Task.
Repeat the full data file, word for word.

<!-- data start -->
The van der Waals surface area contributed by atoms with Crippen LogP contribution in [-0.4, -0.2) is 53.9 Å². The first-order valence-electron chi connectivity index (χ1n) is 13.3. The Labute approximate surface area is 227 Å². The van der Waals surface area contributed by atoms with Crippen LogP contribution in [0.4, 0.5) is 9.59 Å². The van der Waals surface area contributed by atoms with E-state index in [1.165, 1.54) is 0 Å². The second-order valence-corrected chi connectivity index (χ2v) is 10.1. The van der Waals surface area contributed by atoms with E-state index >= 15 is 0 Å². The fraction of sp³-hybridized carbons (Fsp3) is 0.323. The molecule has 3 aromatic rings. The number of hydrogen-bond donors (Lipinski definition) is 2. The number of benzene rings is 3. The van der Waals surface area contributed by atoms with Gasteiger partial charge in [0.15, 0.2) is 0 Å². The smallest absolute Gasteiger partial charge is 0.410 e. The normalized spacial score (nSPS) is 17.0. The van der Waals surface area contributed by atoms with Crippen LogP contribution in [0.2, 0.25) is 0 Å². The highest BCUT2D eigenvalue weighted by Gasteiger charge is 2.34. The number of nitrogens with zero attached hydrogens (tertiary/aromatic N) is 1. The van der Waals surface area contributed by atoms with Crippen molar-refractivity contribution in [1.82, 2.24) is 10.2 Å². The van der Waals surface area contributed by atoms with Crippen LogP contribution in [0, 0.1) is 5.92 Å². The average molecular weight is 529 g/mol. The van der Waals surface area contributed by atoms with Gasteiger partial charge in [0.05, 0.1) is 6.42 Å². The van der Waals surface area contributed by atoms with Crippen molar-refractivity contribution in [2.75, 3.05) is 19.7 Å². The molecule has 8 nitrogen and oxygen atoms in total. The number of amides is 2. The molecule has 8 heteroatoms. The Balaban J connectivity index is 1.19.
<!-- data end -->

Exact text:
The van der Waals surface area contributed by atoms with Crippen LogP contribution in [-0.4, -0.2) is 53.9 Å². The first-order valence-electron chi connectivity index (χ1n) is 13.3. The Labute approximate surface area is 227 Å². The van der Waals surface area contributed by atoms with Crippen LogP contribution in [0.4, 0.5) is 9.59 Å². The van der Waals surface area contributed by atoms with E-state index in [1.165, 1.54) is 0 Å². The second-order valence-corrected chi connectivity index (χ2v) is 10.1. The van der Waals surface area contributed by atoms with E-state index >= 15 is 0 Å². The fraction of sp³-hybridized carbons (Fsp3) is 0.323. The molecule has 3 aromatic rings. The number of hydrogen-bond donors (Lipinski definition) is 2. The number of benzene rings is 3. The van der Waals surface area contributed by atoms with Gasteiger partial charge in [0.15, 0.2) is 0 Å². The smallest absolute Gasteiger partial charge is 0.410 e. The normalized spacial score (nSPS) is 17.0. The van der Waals surface area contributed by atoms with Crippen LogP contribution in [0.2, 0.25) is 0 Å². The highest BCUT2D eigenvalue weighted by Gasteiger charge is 2.34. The number of nitrogens with zero attached hydrogens (tertiary/aromatic N) is 1. The van der Waals surface area contributed by atoms with Crippen molar-refractivity contribution in [1.82, 2.24) is 10.2 Å². The van der Waals surface area contributed by atoms with Crippen LogP contribution in [0, 0.1) is 5.92 Å². The average molecular weight is 529 g/mol. The van der Waals surface area contributed by atoms with Gasteiger partial charge in [0.05, 0.1) is 6.42 Å². The van der Waals surface area contributed by atoms with Crippen molar-refractivity contribution in [2.75, 3.05) is 19.7 Å². The molecule has 8 nitrogen and oxygen atoms in total. The number of amides is 2. The molecule has 8 heteroatoms. The Balaban J connectivity index is 1.19.